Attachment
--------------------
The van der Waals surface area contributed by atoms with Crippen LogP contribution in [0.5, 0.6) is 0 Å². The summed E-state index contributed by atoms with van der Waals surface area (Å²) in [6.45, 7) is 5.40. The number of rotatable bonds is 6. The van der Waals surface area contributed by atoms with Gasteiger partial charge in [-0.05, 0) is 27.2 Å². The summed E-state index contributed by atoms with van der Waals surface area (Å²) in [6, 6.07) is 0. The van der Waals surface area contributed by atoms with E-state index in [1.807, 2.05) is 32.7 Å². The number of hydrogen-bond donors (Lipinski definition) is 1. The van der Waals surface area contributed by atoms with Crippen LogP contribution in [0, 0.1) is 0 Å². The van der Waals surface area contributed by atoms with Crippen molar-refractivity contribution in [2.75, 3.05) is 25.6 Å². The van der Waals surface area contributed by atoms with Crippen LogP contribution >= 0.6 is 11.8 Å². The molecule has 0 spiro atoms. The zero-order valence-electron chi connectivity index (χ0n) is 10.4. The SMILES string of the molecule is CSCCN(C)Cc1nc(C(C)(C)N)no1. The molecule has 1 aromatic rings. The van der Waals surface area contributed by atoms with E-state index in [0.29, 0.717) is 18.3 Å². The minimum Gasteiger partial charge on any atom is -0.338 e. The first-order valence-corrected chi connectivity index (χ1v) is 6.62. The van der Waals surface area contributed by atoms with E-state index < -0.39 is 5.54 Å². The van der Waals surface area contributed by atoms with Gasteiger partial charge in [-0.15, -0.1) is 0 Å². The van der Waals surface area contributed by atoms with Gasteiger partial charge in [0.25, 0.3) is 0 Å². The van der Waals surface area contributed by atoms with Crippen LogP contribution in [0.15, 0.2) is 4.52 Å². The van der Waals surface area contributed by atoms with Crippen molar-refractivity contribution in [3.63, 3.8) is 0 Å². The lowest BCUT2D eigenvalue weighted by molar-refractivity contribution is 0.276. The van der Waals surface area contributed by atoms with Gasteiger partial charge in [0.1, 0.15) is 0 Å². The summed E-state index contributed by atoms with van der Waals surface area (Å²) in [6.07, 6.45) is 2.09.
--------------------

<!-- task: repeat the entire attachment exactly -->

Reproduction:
The van der Waals surface area contributed by atoms with Crippen LogP contribution in [0.5, 0.6) is 0 Å². The summed E-state index contributed by atoms with van der Waals surface area (Å²) in [6.45, 7) is 5.40. The number of rotatable bonds is 6. The van der Waals surface area contributed by atoms with Gasteiger partial charge in [-0.05, 0) is 27.2 Å². The summed E-state index contributed by atoms with van der Waals surface area (Å²) in [6, 6.07) is 0. The van der Waals surface area contributed by atoms with E-state index in [1.807, 2.05) is 32.7 Å². The number of hydrogen-bond donors (Lipinski definition) is 1. The van der Waals surface area contributed by atoms with Crippen LogP contribution in [0, 0.1) is 0 Å². The van der Waals surface area contributed by atoms with Crippen molar-refractivity contribution in [2.75, 3.05) is 25.6 Å². The van der Waals surface area contributed by atoms with Crippen LogP contribution >= 0.6 is 11.8 Å². The molecule has 0 spiro atoms. The zero-order valence-electron chi connectivity index (χ0n) is 10.4. The SMILES string of the molecule is CSCCN(C)Cc1nc(C(C)(C)N)no1. The molecule has 1 aromatic rings. The van der Waals surface area contributed by atoms with E-state index in [0.29, 0.717) is 18.3 Å². The minimum Gasteiger partial charge on any atom is -0.338 e. The first-order valence-corrected chi connectivity index (χ1v) is 6.62. The van der Waals surface area contributed by atoms with E-state index < -0.39 is 5.54 Å². The van der Waals surface area contributed by atoms with Gasteiger partial charge in [-0.15, -0.1) is 0 Å². The van der Waals surface area contributed by atoms with Gasteiger partial charge in [0.25, 0.3) is 0 Å². The van der Waals surface area contributed by atoms with Crippen LogP contribution in [0.15, 0.2) is 4.52 Å². The van der Waals surface area contributed by atoms with Crippen molar-refractivity contribution in [3.63, 3.8) is 0 Å². The lowest BCUT2D eigenvalue weighted by molar-refractivity contribution is 0.276. The van der Waals surface area contributed by atoms with Gasteiger partial charge in [0.1, 0.15) is 0 Å². The summed E-state index contributed by atoms with van der Waals surface area (Å²) in [6.07, 6.45) is 2.09.